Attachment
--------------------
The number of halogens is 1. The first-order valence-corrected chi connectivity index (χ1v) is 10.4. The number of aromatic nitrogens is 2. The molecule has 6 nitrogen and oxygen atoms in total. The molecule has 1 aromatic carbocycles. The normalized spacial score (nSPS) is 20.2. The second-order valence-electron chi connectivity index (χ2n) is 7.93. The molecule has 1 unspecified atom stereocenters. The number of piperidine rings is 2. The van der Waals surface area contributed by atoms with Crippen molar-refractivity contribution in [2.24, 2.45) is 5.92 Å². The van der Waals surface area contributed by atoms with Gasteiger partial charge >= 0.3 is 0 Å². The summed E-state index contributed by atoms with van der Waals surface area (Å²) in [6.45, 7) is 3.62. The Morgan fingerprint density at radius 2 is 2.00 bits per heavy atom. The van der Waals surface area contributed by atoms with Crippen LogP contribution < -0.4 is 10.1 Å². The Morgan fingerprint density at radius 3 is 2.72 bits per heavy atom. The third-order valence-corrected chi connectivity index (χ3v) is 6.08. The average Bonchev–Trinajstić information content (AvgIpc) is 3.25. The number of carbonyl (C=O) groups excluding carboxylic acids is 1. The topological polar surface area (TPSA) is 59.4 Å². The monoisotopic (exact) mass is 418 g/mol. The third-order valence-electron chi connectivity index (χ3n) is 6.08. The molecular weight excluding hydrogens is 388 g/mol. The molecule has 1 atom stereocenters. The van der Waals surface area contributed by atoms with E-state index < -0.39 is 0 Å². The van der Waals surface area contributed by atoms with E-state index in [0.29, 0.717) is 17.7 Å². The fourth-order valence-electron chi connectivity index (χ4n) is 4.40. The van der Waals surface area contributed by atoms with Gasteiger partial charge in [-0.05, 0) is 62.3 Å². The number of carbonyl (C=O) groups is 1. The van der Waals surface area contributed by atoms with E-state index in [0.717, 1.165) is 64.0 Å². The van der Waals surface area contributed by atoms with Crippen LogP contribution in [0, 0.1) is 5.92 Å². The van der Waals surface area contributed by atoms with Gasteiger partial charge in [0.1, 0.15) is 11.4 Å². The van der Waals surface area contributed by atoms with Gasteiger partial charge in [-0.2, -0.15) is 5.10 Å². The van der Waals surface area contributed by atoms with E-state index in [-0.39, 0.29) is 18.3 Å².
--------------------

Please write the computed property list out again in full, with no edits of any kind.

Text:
The number of halogens is 1. The first-order valence-corrected chi connectivity index (χ1v) is 10.4. The number of aromatic nitrogens is 2. The molecule has 6 nitrogen and oxygen atoms in total. The molecule has 1 aromatic carbocycles. The normalized spacial score (nSPS) is 20.2. The second-order valence-electron chi connectivity index (χ2n) is 7.93. The molecule has 1 unspecified atom stereocenters. The number of piperidine rings is 2. The van der Waals surface area contributed by atoms with Crippen molar-refractivity contribution in [2.24, 2.45) is 5.92 Å². The van der Waals surface area contributed by atoms with Gasteiger partial charge >= 0.3 is 0 Å². The summed E-state index contributed by atoms with van der Waals surface area (Å²) in [6.45, 7) is 3.62. The Morgan fingerprint density at radius 2 is 2.00 bits per heavy atom. The van der Waals surface area contributed by atoms with Crippen LogP contribution < -0.4 is 10.1 Å². The Morgan fingerprint density at radius 3 is 2.72 bits per heavy atom. The third-order valence-corrected chi connectivity index (χ3v) is 6.08. The average Bonchev–Trinajstić information content (AvgIpc) is 3.25. The number of carbonyl (C=O) groups excluding carboxylic acids is 1. The topological polar surface area (TPSA) is 59.4 Å². The monoisotopic (exact) mass is 418 g/mol. The third-order valence-electron chi connectivity index (χ3n) is 6.08. The molecular weight excluding hydrogens is 388 g/mol. The molecule has 1 atom stereocenters. The van der Waals surface area contributed by atoms with E-state index < -0.39 is 0 Å². The van der Waals surface area contributed by atoms with E-state index in [0.29, 0.717) is 17.7 Å². The fourth-order valence-electron chi connectivity index (χ4n) is 4.40. The van der Waals surface area contributed by atoms with Gasteiger partial charge in [-0.05, 0) is 62.3 Å². The number of carbonyl (C=O) groups is 1. The van der Waals surface area contributed by atoms with E-state index in [0.717, 1.165) is 64.0 Å². The van der Waals surface area contributed by atoms with Crippen LogP contribution in [0, 0.1) is 5.92 Å². The van der Waals surface area contributed by atoms with Gasteiger partial charge in [0.1, 0.15) is 11.4 Å². The van der Waals surface area contributed by atoms with Gasteiger partial charge in [-0.2, -0.15) is 5.10 Å². The van der Waals surface area contributed by atoms with E-state index in [-0.39, 0.29) is 18.3 Å².